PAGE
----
Chertoff wants to take your shirt off (virtually):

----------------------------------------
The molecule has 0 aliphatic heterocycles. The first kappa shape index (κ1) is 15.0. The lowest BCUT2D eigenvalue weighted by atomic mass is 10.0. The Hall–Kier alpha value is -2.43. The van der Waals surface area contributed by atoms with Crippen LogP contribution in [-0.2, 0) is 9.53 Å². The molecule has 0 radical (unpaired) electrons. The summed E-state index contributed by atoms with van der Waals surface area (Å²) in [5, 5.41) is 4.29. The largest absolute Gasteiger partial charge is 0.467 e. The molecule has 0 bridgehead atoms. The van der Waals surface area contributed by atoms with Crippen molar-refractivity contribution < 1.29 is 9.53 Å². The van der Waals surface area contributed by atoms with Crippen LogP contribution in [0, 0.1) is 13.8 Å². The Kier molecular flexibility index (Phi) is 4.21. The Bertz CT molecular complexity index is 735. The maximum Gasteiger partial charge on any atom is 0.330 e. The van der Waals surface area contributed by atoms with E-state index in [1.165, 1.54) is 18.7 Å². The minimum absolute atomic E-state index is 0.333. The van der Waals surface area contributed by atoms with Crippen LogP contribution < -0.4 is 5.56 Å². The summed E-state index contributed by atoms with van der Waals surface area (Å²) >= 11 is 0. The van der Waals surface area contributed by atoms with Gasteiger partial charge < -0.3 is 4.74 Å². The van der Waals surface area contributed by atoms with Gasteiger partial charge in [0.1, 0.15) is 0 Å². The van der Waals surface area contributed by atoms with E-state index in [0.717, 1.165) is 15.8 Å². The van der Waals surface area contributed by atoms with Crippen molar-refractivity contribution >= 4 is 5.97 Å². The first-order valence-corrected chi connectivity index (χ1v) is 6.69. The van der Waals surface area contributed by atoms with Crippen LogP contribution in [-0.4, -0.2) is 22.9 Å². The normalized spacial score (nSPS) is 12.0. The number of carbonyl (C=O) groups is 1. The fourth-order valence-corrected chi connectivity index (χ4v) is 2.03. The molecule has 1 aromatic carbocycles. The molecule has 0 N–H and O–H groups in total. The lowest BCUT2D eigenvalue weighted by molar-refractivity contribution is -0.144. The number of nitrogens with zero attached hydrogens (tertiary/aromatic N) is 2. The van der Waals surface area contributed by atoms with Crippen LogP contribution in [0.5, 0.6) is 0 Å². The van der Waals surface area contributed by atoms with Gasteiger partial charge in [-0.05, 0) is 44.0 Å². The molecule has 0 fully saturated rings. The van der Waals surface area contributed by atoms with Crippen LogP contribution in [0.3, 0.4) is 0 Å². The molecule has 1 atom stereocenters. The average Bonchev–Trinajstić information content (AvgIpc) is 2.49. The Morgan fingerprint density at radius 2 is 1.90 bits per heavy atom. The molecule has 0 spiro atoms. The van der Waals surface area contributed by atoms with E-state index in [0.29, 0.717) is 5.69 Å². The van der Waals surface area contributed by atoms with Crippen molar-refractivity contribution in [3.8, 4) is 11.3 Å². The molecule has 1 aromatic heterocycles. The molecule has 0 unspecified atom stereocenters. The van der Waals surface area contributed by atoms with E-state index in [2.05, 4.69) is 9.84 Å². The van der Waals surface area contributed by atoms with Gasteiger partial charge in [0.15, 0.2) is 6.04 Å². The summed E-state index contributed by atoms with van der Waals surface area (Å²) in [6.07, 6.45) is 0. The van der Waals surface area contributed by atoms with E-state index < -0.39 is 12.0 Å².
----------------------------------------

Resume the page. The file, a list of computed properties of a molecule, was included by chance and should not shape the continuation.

The agency in charge of the nation's air security expects later this year to begin using a controversial X-ray machine that will show airport screeners a clear picture of what's under passengers' clothes — whether weapons or just bare skin. Screeners plan to test the "backscatter" machines at several U.S. airports, the Transportation Security Administration (TSA) says. The refrigerator-sized machines are considered a breakthrough in scanning technology but have been labeled "a virtual strip search" by the American Civil Liberties Union. Security workers using the machines can see through clothes and peer at whatever may be hidden in undergarments, shirts or pants. The images also paint a revealing picture of a person's nude body. The devices can potentially be used to screen hundreds of millions of air travelers each year, although TSA says more study is needed to determine how the devices may be used at U.S. airports. The agency declined to say when and where it expects to test the machines...The ACLU says the scanners invade personal privacy. "This leads directly to a surveillance society," says Barry Steinhardt, who runs the group's technology program. But Homeland Security Secretary Michael Chertoff told a Senate subcommittee last month that he wants to employ the technology and doesn't want an "endless debate" over privacy issues.


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